Per- and Polyfluoroalkyl Substance Toxicity and Human Health Review: Current State of Knowledge and Strategies for Informing Future Research
By Suzanne E Fenton, Alan Ducatman, Alan Boobis, Jamie C DeWitt, Christopher Lau, Carla Ng, James S Smith, and Stephen M Roberts
Environ Toxicol Chem
October 13, 2020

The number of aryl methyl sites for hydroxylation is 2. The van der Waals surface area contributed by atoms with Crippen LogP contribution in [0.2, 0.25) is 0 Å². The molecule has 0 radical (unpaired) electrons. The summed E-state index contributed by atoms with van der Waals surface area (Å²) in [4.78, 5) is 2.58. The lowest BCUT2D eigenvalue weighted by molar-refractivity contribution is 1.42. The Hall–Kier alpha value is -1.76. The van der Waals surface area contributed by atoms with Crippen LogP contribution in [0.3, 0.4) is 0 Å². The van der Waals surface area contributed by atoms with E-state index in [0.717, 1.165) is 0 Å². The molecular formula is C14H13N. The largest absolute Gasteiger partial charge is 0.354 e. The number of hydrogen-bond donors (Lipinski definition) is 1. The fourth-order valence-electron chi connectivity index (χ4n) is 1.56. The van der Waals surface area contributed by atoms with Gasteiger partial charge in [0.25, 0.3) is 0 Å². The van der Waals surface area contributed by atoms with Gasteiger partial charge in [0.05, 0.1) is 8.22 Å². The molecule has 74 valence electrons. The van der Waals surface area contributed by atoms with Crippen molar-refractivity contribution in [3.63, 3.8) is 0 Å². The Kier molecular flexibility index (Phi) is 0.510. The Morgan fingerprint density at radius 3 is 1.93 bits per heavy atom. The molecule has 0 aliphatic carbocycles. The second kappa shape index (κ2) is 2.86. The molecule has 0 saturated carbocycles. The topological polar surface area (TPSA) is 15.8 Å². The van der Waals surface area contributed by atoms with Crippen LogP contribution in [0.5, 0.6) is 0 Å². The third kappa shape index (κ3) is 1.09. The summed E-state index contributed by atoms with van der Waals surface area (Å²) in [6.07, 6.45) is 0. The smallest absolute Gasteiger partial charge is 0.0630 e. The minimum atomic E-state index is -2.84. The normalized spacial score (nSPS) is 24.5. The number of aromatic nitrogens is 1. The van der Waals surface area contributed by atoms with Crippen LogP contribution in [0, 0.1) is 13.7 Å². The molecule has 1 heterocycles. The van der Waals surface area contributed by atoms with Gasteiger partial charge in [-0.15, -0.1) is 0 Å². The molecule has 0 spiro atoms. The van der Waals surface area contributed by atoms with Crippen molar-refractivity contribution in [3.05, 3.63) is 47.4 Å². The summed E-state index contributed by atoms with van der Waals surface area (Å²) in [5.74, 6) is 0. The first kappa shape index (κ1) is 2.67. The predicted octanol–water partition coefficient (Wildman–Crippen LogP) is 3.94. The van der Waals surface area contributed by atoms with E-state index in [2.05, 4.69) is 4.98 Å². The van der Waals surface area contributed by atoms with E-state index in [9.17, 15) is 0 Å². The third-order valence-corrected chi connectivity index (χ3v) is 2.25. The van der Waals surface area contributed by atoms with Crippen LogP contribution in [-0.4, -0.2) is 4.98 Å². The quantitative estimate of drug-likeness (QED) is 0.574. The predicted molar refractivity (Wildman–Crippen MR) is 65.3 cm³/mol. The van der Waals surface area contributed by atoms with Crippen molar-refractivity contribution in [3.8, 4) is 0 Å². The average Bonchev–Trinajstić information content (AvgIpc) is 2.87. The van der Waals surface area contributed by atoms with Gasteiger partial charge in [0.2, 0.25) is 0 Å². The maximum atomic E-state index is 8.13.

Reports of environmental and human health impacts of per- and polyfluoroalkyl substances (PFAS) have greatly increased in the peer-reviewed literature. The goals of this review are to assess the state of the science regarding toxicological effects of PFAS, and to develop strategies for advancing knowledge on the health effects of this large family of chemicals. Currently, much of the toxicity data available for PFAS are for a handful of chemicals, primarily legacy PFAS such as perfluorooctanoic acid (PFOA) and perfluorooctane sulfonate (PFOS). Epidemiological studies have revealed associations between exposure to specific PFAS and a variety of health effects, including altered immune and thyroid function, liver disease, lipid and insulin dysregulation, kidney disease, adverse reproductive and developmental outcomes, and cancer. Concordance with experimental animal data exists for many of these effects. However, information on modes of action and adverse outcome pathways must be expanded, and profound differences in PFAS toxicokinetic properties must be considered in understanding differences in responses between sexes and among species and life stages. With many health effects noted for a relative few example compounds, and hundreds of other PFAS in commerce lacking toxicity data, more contemporary and high throughput approaches such as read across, molecular dynamics, and protein modeling are proposed to accelerate the development of toxicity information on emerging and legacy PFAS, individually and as mixtures. Additionally, an appropriate degree of precaution, given what is already known from the PFAS examples noted here, may be needed to protect human health.